Jon Key

Maake Magazine

Interview with Jon Key

Questions by Sonja Teszler | September 2020

Portrait of Jon Key

Jon Key is an artist, designer, and writer originally from Seale, Alabama. After receiving his BFA from RISD, Jon began his design career at Grey Advertising in NYC before moving on to work with such clients and institutions as HBO, Nickelodeon, The Public Theater, and the Whitney Museum. As an educator, Jon has taught at MICA, Parsons, CCA, and currently teaches at Cooper Union. Jon is also a Co-Founder and Design Director at Codify Art, a multidisciplinary collective dedicated to creating, producing, supporting, and showcasing work by artists of color, particularly women, queer, and trans artists of color. Jon was selected for Forbes 30 under 30 Art and Style list for 2020 and was the Frank Staton Chair in Graphic Design at Cooper Union 2018-2019. His work has been featured in Jeffery Deitch Gallery NYC, the Armory Show, The New York Times, The Washington Post and The Atlantic.

Lovely to e-meet you Jon and hope you’re doing well and safe. Firstly, I was wondering if you could talk about how growing up in rural Alabama and your autobiography in general plays into your work?
Nice to meet you too! I grew up in Seale Alabama surrounded by bucolic landscapes filled with acres of grass, tress, cows and horses.  Also, I was surrounded by a large family of uncles cousins and elders who lived close by and the Southern Black church community. My mom encouraged my twin Jarrett and I at an early age to paint and do arts & crafts at home.  My first real introduction to art was music and theater. Growing up, I was heavily involved in church choir, pageants at school, theater camps, piano, band etc. I loved the idea of making noises that can be interpreted and translated into melodies.  Your role or part contributed to a larger orchestration and message.

I think growing up as a young queer kid in the South, you are constantly aware of how your presence and identity is often times at odds with the everyone and everything you learned around you, but it wasn’t until I arrived at RISD where I really begin to dissect my upbringing and the impacts on who I am today. I realized that writing and research is a very important part of my process. I began transcribing my personal narrative for my thesis project at RISD in 2012. I was asking the preliminary ideas that really were the foundation for the work I make now. Then, I was an undergrad student studying graphic design and questioning what unique voice I was supposed to bring to the graphic design world. What did it mean I was a designer from Alabama? What did it mean I was a queer designer? A Black designer? Is there a visual vocabulary that unites these themes? Does any of this manifest in my work? Does it matter? This is where I began. After writing most of the semester as encouraged by my advisor and rereading and editing down the text, I realized that I was interested in making work that speaks to the intersectionality of my identity.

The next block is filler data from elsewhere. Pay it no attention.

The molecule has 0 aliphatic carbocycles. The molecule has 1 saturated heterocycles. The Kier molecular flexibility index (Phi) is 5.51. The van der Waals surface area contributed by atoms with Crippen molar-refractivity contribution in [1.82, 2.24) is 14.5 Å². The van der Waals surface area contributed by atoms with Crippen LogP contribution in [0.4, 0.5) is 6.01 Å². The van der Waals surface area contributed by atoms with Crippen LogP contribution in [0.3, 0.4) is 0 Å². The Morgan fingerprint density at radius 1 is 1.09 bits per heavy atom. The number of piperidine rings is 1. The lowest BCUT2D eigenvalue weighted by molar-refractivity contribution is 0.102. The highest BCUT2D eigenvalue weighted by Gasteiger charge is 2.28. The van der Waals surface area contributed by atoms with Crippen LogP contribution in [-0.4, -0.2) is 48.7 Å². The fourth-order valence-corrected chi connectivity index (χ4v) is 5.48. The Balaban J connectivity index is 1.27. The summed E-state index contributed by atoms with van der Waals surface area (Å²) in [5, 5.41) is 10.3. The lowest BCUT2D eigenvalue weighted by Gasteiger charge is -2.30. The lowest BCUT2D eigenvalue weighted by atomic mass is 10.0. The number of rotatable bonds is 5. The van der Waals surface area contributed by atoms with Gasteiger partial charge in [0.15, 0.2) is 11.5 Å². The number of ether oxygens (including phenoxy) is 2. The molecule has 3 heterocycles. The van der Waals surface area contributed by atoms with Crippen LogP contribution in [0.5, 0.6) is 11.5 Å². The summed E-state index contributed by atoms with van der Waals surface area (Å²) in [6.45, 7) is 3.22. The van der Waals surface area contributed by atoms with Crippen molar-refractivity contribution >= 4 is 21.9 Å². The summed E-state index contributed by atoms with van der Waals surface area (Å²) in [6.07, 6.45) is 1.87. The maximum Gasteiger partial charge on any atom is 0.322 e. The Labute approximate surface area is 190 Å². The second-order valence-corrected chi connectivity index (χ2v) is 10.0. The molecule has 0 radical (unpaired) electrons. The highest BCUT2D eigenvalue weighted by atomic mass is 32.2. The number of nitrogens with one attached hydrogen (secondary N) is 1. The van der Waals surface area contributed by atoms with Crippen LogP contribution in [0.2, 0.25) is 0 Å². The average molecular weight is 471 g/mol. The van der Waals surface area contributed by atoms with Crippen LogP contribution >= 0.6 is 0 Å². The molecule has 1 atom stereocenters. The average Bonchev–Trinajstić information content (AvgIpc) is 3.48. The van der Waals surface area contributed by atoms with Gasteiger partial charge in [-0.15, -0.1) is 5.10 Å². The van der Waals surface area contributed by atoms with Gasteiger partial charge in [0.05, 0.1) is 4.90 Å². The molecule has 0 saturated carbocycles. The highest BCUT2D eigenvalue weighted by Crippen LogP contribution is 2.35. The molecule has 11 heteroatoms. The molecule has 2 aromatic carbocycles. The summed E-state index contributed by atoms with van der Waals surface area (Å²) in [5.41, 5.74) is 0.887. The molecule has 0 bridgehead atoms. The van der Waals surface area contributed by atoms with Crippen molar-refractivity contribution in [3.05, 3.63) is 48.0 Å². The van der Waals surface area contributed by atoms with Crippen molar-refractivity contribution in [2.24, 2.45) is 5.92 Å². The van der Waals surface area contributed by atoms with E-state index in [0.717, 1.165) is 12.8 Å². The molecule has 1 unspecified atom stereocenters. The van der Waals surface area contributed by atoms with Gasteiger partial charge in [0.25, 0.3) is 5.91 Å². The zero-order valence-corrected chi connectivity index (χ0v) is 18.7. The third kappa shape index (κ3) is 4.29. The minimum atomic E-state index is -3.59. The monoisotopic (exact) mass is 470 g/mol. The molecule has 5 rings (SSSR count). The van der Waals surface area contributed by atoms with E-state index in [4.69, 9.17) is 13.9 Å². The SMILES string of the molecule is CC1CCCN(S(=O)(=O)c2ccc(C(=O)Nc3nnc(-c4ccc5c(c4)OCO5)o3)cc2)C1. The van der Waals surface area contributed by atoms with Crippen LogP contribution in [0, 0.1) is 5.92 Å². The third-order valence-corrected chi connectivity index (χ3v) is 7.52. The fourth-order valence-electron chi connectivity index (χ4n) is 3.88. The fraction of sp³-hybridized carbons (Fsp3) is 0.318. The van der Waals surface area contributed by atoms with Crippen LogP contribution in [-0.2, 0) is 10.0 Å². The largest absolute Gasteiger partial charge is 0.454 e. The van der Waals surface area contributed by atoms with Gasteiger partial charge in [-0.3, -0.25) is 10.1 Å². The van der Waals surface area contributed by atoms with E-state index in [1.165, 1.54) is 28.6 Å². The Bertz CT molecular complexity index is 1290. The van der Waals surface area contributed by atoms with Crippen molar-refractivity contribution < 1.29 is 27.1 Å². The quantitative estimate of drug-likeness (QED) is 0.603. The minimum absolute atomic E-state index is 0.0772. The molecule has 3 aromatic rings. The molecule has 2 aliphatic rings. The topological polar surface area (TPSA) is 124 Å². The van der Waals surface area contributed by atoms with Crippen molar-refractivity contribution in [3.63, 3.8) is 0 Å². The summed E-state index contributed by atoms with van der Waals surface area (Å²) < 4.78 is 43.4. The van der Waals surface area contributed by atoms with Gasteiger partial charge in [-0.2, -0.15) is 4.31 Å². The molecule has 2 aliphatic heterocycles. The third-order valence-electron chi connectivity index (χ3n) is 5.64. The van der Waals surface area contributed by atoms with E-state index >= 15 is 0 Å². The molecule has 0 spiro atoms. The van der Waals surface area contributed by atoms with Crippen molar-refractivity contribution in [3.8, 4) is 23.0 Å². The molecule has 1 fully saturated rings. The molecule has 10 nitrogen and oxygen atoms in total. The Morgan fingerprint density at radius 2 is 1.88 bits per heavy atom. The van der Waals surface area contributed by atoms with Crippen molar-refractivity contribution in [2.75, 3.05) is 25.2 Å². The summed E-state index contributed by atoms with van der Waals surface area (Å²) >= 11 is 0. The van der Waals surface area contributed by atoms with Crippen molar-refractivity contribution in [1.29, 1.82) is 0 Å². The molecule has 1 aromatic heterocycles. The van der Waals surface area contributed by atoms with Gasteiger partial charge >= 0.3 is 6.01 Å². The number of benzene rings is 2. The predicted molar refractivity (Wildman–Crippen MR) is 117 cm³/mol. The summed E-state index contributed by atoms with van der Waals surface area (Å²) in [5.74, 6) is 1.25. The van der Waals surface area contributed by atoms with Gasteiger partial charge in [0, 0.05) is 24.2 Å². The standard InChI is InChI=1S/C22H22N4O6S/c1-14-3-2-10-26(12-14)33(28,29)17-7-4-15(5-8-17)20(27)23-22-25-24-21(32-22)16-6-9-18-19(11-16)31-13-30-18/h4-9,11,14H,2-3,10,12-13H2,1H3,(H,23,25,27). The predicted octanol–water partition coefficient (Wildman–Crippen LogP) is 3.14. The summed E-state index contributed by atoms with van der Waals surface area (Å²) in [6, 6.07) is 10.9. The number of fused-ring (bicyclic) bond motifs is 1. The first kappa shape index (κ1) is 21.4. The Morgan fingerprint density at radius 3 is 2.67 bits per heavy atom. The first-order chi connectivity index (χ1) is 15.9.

Portraiture has such a specific tradition within the art historical canon in terms of representing intimacy, identity, the Self and the Other. What drew you to painting portraits and how do you choose your subjects? 
I have been painting portraits ever since I started painting around the age of 10. I am a twin, and when we younger we would also get mistaken for one another a lot. I think I have been fascinated by discovering the physical differences between my twin Jarrett and myself. In high school, my entire AP project was self-portraits examining my reflection in various domestic objects and spaces at home. Between then, college and now, I only paint people I know. A large number of my paintings are self-portraits, but this has expanded to painting my biological extended family mom, dad and grandfather, grandma and twin. Recently, I have started painting my chosen family who are my closest friends that live near me in New York and I have known for over 10 years.

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